c. Asia & Pacific

The eighteen nations in the Asia & Pacific region have average net commodity exports to GDP close to 0%, but the median commodity trade balance is -4% of GDP, i.e. the region is predominantly a net importer.

The large discrepancy between mean and median is due to just four outliers – Mongolia, Brunei, Laos, and Solomon Islands, whose net commodity exports range between 20% and 40% (Figure 6).6

Commodity exposure in the rest of the region is mostly in low single digits as a percentage of GDP, so the region is relatively commodity insensitive, aside from the outliers, that is.

d. Eastern Europe

The intra-regional distribution of Eastern European countries in terms of commodity sensitivity is extremely light-tailed. Uniquely in EM, Eastern Europe is a net commodity importer on average.

It also has more outliers with very large net imports (2) than with large net exports (1). All fifteen countries in the region are net commodity importers with the sole exception of Russia, whose net commodity trade balance is +16% of GDP (Figure 7).

On the import side, North Macedonia and Montenegro stand out by dint of their large net imports of raw minerals & ores and agricultural raw materials, respectively. Ukraine and Belarus are also interesting. Their exports and imports are broadly balanced, but both countries export large quantities of agricultural commodities and import large quantities of raw fuel, so if the prices of agricultural commodities and crude oil part ways then both countries find themselves in a predicament (either positive or negative depending on the direction of relative prices).

e. Middle East & North Africa

The twenty two countries in the Middle East & North Africa include some of the most commodity sensitive countries in the world. Yet, once again, the variation in commodity sensitivity within the region is extreme, resulting in a far from normal and quite distinct distribution compared to other regions.

As Figure 8 shows, the region produces a long and fat tail in the right side of the distribution due to the large number of big oil exporters, but at the same time there is an even larger segment of countries in the region that have very low net commodity sensitivity. These countries are predominantly net commodity importers and they most closely resemble the commodity profiles of Eastern European countries.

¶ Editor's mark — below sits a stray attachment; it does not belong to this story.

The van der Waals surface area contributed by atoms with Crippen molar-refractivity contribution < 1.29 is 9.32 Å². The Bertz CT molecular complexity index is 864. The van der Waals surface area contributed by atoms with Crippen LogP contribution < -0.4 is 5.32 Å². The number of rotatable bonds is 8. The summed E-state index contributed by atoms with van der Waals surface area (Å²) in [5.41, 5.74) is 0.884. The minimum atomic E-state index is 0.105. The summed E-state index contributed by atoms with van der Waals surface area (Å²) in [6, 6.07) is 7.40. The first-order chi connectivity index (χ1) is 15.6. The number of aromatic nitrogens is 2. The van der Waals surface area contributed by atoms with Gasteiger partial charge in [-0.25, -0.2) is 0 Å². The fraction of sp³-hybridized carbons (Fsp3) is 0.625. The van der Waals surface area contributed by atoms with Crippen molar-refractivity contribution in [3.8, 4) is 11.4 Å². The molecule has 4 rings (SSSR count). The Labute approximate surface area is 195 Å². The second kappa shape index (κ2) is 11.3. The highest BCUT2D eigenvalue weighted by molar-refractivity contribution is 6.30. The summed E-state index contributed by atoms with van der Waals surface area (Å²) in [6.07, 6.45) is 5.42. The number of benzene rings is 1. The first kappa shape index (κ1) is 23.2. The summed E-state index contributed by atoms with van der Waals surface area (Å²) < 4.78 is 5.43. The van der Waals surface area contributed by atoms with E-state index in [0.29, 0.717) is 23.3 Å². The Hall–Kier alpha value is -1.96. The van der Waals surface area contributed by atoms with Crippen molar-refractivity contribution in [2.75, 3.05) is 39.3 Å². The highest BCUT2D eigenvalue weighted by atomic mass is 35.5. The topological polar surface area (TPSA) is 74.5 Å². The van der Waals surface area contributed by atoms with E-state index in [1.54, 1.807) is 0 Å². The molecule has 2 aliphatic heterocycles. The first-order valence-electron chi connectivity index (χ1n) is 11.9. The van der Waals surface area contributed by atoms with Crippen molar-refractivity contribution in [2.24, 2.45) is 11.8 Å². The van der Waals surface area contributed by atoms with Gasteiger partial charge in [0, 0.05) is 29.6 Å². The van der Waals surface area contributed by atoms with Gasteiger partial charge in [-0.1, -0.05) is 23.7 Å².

The distribution of commodity sensitivity in the Middle East & North Africa region is so extreme that a further breakdown of the data is insightful.

Figure 9 is a decomposition of the individual countries’ net commodity imports and exports by broad commodity type. Yellow fields denote net trade imbalances in excess of 10% of GDP. There are clearly relatively few major net imbalances across commodity types on the import side with only three countries standing out from the rest (Afghanistan, Kyrgyzstan, and Bahrain).

By contrast, there is a very large number of large imbalances on the export side due to heavy concentrations in raw fuels. No fewer than nine countries export more than 10% of GDP in fuel alone and the average net fuel export for these nine countries exceeds 33% of GDP.7

Kyrgyzstan stands out as a lone specialist net minerals & ores exporter in the region.

4.The most highly commodity sensitive EM countries

The previous section established that there are significant numbers of outliers in terms of commodity sensitivity in most regions and that they distort regional averages.